It’s a rainy afternoon, giving me time to do a little planning for next year. Figuring out what to grow and where to grow it is hard enough. Figuring out how to “market” is much harder. Should we have a website? A logo? Business cards? A sign? A banner for the farmer’s market?
At the small farm conference we just attended the folks from Virginia State kept pressing on an important point. If small farms are to survive in this country they must be economically viable and sustainable. And we can grow the best food on the planet, but if no one buys it, then the farm will fail.
Of course it is impossible for small farms, doing things right, to compete with the food prices at the giant supermarkets. The stuff they’re selling comes from giant factory farms, often in other countries. They don’t raise food the traditional way. It doesn’t taste as good as real food, and it isn’t as nutritious. But it is cheap. In a nation that prefers quantity over quality, that gives industrial food a great advantage over the rest of us.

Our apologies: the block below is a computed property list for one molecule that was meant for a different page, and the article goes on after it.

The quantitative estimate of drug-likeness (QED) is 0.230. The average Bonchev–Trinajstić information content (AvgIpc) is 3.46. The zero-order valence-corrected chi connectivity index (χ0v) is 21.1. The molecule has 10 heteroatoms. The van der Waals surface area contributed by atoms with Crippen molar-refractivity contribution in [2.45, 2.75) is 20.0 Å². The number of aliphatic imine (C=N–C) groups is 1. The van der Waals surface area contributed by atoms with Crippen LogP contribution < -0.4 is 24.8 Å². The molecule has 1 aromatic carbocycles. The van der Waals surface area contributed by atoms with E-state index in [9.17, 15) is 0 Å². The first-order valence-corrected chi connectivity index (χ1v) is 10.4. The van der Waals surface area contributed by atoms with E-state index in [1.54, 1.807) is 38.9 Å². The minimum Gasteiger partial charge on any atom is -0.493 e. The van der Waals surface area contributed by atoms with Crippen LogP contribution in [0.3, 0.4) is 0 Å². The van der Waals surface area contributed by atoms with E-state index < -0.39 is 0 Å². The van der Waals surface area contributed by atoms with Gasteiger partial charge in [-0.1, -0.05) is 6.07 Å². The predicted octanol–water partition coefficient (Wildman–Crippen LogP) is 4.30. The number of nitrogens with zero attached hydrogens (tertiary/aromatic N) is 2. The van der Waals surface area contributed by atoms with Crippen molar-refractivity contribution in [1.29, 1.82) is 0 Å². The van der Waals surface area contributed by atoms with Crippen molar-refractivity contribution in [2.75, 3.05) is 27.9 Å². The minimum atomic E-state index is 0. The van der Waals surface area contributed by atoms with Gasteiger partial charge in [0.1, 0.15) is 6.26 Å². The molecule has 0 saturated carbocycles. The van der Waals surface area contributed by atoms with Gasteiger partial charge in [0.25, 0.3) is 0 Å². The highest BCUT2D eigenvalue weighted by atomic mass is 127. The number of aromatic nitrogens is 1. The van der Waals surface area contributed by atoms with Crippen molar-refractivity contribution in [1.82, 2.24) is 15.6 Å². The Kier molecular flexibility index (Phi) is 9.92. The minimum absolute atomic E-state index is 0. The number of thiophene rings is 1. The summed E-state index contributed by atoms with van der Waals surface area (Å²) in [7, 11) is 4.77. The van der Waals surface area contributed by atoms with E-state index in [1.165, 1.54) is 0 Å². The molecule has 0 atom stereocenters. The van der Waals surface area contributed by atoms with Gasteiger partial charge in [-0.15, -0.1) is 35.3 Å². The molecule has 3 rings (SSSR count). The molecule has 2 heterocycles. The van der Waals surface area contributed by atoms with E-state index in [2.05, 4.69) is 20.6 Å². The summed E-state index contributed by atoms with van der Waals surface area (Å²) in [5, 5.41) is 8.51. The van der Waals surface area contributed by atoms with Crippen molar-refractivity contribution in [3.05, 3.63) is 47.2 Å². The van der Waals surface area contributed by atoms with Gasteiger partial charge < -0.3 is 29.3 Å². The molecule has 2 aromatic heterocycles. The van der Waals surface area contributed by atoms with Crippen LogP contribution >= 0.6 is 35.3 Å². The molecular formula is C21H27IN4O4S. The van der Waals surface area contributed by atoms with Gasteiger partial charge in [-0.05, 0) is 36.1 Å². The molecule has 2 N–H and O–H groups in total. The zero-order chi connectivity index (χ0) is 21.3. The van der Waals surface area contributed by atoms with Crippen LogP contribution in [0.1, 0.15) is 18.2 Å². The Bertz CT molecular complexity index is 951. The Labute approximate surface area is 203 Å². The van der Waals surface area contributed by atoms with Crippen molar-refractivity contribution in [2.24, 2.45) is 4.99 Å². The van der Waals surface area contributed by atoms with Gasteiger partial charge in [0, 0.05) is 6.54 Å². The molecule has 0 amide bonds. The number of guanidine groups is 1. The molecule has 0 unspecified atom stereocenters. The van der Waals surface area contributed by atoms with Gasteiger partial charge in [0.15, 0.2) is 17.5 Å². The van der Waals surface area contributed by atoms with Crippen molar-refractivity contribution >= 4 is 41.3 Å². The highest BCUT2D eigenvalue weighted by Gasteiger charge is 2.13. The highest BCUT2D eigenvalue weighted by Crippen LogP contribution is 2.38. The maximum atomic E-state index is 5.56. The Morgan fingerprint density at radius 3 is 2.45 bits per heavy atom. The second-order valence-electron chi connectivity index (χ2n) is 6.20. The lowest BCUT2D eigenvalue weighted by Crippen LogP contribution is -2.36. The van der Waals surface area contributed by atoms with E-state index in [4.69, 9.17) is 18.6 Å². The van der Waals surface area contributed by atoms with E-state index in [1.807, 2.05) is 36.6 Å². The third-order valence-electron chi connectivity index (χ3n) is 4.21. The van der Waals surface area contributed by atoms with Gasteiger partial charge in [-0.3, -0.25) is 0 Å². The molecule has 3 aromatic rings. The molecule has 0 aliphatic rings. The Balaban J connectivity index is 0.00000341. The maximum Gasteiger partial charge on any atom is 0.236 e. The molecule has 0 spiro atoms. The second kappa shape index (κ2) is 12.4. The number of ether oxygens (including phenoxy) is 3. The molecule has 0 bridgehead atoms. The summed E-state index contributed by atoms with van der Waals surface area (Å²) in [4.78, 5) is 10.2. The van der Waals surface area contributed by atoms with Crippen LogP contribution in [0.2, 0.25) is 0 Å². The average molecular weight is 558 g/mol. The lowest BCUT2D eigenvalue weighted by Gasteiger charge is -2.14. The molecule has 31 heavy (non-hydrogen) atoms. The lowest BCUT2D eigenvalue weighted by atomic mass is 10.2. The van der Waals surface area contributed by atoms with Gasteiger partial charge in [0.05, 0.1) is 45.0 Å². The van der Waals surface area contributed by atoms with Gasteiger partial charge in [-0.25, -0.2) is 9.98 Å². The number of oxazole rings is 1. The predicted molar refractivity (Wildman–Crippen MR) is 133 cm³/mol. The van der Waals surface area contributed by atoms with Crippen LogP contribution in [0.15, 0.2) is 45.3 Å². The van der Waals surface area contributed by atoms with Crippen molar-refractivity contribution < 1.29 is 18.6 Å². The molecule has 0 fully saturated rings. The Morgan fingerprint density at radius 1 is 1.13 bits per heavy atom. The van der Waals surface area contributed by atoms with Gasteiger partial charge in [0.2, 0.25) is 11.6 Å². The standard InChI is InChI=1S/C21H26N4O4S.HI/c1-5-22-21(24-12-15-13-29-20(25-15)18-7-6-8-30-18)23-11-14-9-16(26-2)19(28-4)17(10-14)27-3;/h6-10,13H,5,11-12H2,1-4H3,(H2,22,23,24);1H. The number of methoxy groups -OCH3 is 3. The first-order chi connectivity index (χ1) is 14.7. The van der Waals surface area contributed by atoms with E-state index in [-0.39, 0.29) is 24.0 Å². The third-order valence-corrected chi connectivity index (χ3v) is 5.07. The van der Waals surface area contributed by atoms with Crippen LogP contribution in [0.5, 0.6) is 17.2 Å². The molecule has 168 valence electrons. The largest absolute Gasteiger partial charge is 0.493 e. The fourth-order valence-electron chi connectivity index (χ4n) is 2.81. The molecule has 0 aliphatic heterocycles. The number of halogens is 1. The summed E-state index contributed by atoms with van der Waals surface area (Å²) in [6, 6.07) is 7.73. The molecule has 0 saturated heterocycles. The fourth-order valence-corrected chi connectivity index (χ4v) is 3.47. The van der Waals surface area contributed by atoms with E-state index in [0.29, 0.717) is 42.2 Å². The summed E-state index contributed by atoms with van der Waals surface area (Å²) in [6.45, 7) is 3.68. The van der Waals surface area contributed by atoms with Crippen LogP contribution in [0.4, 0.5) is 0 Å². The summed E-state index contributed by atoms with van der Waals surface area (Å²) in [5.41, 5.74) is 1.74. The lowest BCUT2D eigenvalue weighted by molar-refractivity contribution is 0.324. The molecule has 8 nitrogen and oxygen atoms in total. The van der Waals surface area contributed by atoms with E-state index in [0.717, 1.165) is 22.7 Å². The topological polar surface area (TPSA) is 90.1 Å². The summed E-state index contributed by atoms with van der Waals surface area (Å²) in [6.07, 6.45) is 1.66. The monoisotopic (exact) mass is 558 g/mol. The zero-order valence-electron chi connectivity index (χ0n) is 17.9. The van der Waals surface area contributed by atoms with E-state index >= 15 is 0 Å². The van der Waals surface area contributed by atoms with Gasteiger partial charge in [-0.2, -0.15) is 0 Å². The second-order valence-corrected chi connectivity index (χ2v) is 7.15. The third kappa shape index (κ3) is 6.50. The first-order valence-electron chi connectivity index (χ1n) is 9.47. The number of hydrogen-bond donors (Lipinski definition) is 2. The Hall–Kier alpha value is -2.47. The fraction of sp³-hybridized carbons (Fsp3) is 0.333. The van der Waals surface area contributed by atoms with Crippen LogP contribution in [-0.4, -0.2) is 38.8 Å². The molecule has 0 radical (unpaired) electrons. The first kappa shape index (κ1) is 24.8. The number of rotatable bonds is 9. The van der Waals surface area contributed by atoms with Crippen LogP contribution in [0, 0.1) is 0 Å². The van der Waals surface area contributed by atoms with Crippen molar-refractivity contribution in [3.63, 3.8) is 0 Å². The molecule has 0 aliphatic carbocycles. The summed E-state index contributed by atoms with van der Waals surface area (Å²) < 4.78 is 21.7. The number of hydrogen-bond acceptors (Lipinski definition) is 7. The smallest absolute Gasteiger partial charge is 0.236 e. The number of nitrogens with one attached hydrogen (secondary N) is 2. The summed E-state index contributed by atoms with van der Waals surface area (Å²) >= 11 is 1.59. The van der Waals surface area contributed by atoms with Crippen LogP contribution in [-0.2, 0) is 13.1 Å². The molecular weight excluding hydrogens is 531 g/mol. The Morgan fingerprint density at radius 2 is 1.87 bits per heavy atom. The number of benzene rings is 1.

But thankfully there are more and more folks insisting on the best quality food for their families. They want the best tasting food. They want to know that no poison has been sprayed on it. They want to know that the farmers who grew it care for and love the land they grow it on.
The response we’ve been getting is very encouraging. We’ve floated the idea of starting up a CSA and already we have more folks asking to be members than we can support. That’s a good feeling.